Prediagnostic lung function impairment common in older asthma patients

By Shreeya Nanda, Senior medwireNews Reporter

Older adults with newly diagnosed asthma are not only more likely to have pre-existing lung function impairment than younger adults, but they also experience a more rapid decline of lung function, a Danish team reports in Respiratory Medicine.

“Our findings emphasize the need for a high level of diagnostic attention in older adults with symptoms suggestive of asthma, as a large proportion have a significantly reduced lung function when diagnosed, which increases the risk of misdiagnosis of asthma as [chronic obstructive pulmonary disease]”, say Celeste Porsbjerg (Bispebjerg Hospital, Copenhagen) and co-workers.

The study included 4983 participants of the Copenhagen City Heart Study with baseline and follow-up data, collected during the 1991 to 1994 and 2001 to 2003 periods, respectively, who did not self-report asthma at baseline.

The incidence of newly diagnosed asthma at the 10-year follow-up was comparable among the 668 young (20–34 years), 3147 middle-aged (35–64 years) and 1168 older participants (>64 years).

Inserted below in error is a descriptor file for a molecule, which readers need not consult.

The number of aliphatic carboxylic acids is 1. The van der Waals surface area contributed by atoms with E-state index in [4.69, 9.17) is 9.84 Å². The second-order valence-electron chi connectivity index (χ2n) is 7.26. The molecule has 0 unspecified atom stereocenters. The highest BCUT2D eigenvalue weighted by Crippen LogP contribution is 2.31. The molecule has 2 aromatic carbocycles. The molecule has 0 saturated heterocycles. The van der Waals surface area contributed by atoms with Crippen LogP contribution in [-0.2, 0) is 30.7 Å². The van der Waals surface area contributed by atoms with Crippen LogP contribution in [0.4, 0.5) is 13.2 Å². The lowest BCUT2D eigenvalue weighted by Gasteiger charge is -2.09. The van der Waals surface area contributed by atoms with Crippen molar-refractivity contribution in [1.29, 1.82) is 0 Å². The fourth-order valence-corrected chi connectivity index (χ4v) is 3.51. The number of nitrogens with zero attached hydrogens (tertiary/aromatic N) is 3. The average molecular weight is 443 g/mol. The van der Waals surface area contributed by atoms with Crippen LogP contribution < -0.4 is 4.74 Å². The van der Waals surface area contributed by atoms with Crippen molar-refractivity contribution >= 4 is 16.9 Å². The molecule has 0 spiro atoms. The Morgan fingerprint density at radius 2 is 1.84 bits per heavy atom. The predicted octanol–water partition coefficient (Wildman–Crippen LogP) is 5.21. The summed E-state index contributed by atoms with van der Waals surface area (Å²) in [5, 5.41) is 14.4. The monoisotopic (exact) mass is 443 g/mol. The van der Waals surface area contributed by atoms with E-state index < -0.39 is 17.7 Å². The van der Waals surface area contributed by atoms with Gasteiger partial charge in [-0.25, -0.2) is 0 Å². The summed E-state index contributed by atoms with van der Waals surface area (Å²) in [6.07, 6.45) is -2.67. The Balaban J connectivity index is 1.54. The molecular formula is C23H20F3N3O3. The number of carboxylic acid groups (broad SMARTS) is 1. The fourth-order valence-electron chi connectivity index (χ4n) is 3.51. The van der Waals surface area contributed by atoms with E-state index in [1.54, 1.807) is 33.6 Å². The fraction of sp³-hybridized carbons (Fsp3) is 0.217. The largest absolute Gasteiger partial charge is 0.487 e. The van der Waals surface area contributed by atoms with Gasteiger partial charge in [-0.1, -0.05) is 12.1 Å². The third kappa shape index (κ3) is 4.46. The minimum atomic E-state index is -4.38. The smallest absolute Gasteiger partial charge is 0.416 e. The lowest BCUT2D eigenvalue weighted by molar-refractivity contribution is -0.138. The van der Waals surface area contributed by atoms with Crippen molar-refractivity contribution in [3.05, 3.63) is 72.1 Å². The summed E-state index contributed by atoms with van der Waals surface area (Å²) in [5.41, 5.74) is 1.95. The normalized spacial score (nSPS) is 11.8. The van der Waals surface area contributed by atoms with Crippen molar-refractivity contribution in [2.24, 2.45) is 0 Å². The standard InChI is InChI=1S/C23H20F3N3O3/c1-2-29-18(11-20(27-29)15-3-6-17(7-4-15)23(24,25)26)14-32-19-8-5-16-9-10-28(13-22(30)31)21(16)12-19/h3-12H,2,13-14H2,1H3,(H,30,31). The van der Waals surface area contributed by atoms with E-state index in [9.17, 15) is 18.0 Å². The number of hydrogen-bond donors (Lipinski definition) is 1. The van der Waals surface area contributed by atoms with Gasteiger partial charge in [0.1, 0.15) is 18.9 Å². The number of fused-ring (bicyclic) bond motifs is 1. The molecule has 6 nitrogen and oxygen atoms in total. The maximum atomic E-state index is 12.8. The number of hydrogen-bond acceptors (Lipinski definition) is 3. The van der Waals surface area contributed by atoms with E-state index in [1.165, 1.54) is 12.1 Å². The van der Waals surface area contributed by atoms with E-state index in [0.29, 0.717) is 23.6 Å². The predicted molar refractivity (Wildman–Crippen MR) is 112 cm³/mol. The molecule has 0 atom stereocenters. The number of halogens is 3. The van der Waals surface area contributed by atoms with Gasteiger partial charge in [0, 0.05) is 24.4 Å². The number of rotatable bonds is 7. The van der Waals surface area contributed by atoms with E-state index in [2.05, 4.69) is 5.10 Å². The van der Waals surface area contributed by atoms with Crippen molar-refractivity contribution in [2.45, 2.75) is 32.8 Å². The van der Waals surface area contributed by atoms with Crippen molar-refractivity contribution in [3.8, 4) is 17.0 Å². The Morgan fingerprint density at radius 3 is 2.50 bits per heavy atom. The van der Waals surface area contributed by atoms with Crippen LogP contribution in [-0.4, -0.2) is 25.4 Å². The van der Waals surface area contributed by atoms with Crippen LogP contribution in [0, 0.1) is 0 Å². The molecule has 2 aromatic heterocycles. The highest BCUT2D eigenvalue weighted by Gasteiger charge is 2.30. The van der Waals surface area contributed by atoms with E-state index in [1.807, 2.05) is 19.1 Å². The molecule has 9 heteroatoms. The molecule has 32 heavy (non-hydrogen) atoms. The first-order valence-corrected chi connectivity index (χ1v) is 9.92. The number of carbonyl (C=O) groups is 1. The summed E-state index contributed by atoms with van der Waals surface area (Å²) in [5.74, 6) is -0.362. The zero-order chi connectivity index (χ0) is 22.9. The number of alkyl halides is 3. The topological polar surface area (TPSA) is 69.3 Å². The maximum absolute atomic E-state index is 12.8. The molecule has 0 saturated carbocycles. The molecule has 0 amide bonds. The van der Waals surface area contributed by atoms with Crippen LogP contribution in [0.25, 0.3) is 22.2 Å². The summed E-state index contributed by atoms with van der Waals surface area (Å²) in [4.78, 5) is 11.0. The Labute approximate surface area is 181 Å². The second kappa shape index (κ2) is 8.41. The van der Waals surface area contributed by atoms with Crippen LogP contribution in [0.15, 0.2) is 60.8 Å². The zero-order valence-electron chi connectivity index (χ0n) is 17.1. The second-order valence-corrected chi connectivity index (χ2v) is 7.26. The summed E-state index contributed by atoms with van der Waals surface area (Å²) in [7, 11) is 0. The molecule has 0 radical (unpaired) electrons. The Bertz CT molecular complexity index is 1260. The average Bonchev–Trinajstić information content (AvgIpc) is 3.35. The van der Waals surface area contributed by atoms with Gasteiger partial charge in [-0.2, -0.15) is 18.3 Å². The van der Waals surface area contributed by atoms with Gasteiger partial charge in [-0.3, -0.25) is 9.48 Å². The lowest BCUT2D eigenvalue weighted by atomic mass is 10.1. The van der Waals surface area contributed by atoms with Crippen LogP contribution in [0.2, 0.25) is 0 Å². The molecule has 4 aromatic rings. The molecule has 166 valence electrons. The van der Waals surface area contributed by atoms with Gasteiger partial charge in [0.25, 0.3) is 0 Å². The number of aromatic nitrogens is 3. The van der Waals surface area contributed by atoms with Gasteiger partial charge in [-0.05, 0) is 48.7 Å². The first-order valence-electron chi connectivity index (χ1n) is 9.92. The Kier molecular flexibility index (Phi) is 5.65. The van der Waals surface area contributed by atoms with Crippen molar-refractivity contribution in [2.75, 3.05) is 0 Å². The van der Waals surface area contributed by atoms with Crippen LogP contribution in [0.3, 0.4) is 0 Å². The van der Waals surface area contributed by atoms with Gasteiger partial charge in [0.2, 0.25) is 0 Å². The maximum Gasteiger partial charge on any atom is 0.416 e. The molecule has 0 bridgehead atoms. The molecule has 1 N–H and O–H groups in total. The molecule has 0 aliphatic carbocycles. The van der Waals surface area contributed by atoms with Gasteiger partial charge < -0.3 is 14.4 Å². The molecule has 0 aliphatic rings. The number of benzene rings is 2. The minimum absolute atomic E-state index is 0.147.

But among those who developed asthma during follow-up, older and middle-aged adults had greater impairment of prediagnostic lung function than younger participants, as shown by the significantly lower baseline forced expiratory volume in 1 second (FEV1), at 80.8% and 80.8% versus 90.2%.

Baseline airflow obstruction, assessed by the ratio of FEV1 to forced vital capacity, was also more pronounced in the older and middle-aged participants compared with the young age group, at 0.70, 0.74 and 0.81, respectively.

Lung function decline during the observation period was accelerated in those with newly diagnosed asthma compared with never asthmatics, but this decline was significantly greater in older participants than middle-aged or younger participants, with a difference of 30.8 mL/year, 18.2 mL/year and 11.0 mL/year, respectively, compared with never-asthmatics in the corresponding age groups.

The three age groups were similar with regard to the prevalence of baseline respiratory symptoms, such as wheeze and dyspnoea, which indicates that the study findings are “not explained by undiagnosed asthma in older adults”, observe the researchers.

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